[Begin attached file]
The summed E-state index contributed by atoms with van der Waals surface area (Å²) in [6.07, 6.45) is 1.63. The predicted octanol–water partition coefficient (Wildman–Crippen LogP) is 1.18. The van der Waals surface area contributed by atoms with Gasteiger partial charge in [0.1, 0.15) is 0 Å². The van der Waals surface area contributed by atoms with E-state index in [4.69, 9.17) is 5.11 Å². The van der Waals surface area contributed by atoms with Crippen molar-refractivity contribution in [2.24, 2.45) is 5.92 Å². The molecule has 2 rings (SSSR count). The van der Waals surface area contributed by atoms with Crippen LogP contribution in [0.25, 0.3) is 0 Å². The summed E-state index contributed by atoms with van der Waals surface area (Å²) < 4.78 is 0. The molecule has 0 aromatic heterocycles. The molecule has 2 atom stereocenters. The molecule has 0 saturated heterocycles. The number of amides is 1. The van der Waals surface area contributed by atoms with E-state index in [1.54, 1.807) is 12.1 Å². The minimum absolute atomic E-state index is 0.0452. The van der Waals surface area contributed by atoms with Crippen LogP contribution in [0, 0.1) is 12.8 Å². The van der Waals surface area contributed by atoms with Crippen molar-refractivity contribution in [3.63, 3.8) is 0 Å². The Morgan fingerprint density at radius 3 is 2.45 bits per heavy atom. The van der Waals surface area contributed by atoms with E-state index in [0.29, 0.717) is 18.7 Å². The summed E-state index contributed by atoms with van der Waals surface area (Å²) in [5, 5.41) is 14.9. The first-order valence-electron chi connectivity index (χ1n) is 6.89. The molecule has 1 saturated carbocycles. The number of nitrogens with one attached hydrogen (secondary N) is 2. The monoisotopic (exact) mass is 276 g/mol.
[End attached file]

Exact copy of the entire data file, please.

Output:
The summed E-state index contributed by atoms with van der Waals surface area (Å²) in [6.07, 6.45) is 1.63. The predicted octanol–water partition coefficient (Wildman–Crippen LogP) is 1.18. The van der Waals surface area contributed by atoms with Gasteiger partial charge in [0.1, 0.15) is 0 Å². The van der Waals surface area contributed by atoms with E-state index in [4.69, 9.17) is 5.11 Å². The van der Waals surface area contributed by atoms with Crippen molar-refractivity contribution in [2.24, 2.45) is 5.92 Å². The molecule has 2 rings (SSSR count). The van der Waals surface area contributed by atoms with Crippen LogP contribution in [0.25, 0.3) is 0 Å². The summed E-state index contributed by atoms with van der Waals surface area (Å²) < 4.78 is 0. The molecule has 0 aromatic heterocycles. The molecule has 2 atom stereocenters. The molecule has 0 saturated heterocycles. The number of amides is 1. The van der Waals surface area contributed by atoms with E-state index in [1.54, 1.807) is 12.1 Å². The minimum absolute atomic E-state index is 0.0452. The van der Waals surface area contributed by atoms with Crippen LogP contribution in [0, 0.1) is 12.8 Å². The van der Waals surface area contributed by atoms with Crippen molar-refractivity contribution in [3.63, 3.8) is 0 Å². The Morgan fingerprint density at radius 3 is 2.45 bits per heavy atom. The van der Waals surface area contributed by atoms with E-state index in [0.29, 0.717) is 18.7 Å². The summed E-state index contributed by atoms with van der Waals surface area (Å²) in [5, 5.41) is 14.9. The first-order valence-electron chi connectivity index (χ1n) is 6.89. The molecule has 1 saturated carbocycles. The number of nitrogens with one attached hydrogen (secondary N) is 2. The monoisotopic (exact) mass is 276 g/mol.